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timw

sound

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but does anyone know of research into the area of physically generated sound effects? like relying on material properties/colision information to determin the sound that results when two bodies collide? it seems like a very complex question, but just wondering if anyone has looked into it. Tim

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Original post by timw
but does anyone know of research into the area of physically generated sound effects? like relying on material properties/colision information to determin the sound that results when two bodies collide? it seems like a very complex question, but just wondering if anyone has looked into it.


On a general application I'd have no idea of how you'd go about this, but if you were Ogre + ODE, then it'd work something like this:

You will have a collision listener class. In this class there will be a OnCollide function that is called when two entities collide. When this happen, you know the collider and the colidee (I think, and if not, you could add it in). Anyways, what you could do is assign an ID to each entity telling what material it is. Now in the collide function, you can simply use both ID's and then use a lookup table to see what type of resulting sound to play. Should be fairly straight forward if you use that system, I mean it makes sense right?

But like I said, if you aren't using that, then, you could use something along the same theory, but good luck [smile]

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Original post by timw
but does anyone know of research into the area of physically generated sound effects? like relying on material properties/colision information to determin the sound that results when two bodies collide? it seems like a very complex question, but just wondering if anyone has looked into it.

Tim


I don't know anything about the topic myself, but I know that there is research into the generation of underwater sound in relation to sea ice. I have a friend who worked on the "acoustic emissions" of cracking ice. I think there is also some stuff out there on the sound produced with ice floe collide, however I don't know of anything in particular. I'm sure google with help if you search for "sea ice sound generation".


-Josh

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Yes. I skimmed through a copy of a book in the library on real-time generation of sounds based on physical models, and since I like learning about that kind of thing, I ordered a copy from Amazon. It's on my "to be read properly" list though, so I can't remember any of the theory.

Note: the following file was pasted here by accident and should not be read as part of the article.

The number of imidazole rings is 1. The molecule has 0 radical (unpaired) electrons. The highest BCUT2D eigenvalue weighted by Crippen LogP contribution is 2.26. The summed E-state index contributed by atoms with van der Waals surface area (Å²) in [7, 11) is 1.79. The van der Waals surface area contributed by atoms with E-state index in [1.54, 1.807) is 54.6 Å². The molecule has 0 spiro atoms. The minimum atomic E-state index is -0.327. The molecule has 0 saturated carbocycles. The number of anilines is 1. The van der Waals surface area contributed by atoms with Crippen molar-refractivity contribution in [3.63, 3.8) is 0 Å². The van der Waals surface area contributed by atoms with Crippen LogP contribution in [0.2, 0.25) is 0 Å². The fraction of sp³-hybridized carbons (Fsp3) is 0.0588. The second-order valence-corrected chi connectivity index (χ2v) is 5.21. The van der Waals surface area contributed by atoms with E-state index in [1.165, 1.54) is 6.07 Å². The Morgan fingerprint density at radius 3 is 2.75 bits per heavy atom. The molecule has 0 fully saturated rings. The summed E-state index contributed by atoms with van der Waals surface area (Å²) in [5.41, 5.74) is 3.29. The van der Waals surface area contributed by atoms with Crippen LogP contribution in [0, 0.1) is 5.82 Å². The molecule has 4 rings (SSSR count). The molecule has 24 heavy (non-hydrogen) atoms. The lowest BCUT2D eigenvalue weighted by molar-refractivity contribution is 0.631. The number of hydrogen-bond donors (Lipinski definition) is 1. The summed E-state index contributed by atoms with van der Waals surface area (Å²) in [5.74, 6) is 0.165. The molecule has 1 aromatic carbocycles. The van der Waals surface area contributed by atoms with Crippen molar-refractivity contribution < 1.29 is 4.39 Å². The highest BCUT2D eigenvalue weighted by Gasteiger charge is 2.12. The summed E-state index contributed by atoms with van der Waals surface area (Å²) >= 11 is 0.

The book is Real Sound Synthesis for Interactive Applications by Perry Cook. You can check the table of contents at Amazon.

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Original post by Trapper Zoid
The book is Real Sound Synthesis for Interactive Applications by Perry Cook. You can check the table of contents at Amazon.


The book seems to cover waveguide synthesis (as one subject). Here's a link to a site which contains pretty much all you ever wanted to know about waveguides + more about audio dsp. For example a drum can be modelled by 2d mesh of waveguides...



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Original post by Winograd
The book seems to cover waveguide synthesis (as one subject). Here's a link to a site which contains pretty much all you ever wanted to know about waveguides + more about audio dsp. For example a drum can be modelled by 2d mesh of waveguides...


Wow, thanks! If I ever get up to implementing that kind of stuff I'll have a look through some of the resources there.

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Thanks for all the material. Zoid, I'm gonna give that book a shot. jjd, thats exactly the kind of stuff I'm after, but I was wondering if more general research has been done.

Tim

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There's some interesting research in Berkeley that uses FEM to pre-calculate resonant modes in various meshes, and then stimulate a model of those meshes with the contacts you get.

There's a GDC PDF that talks about it some more.

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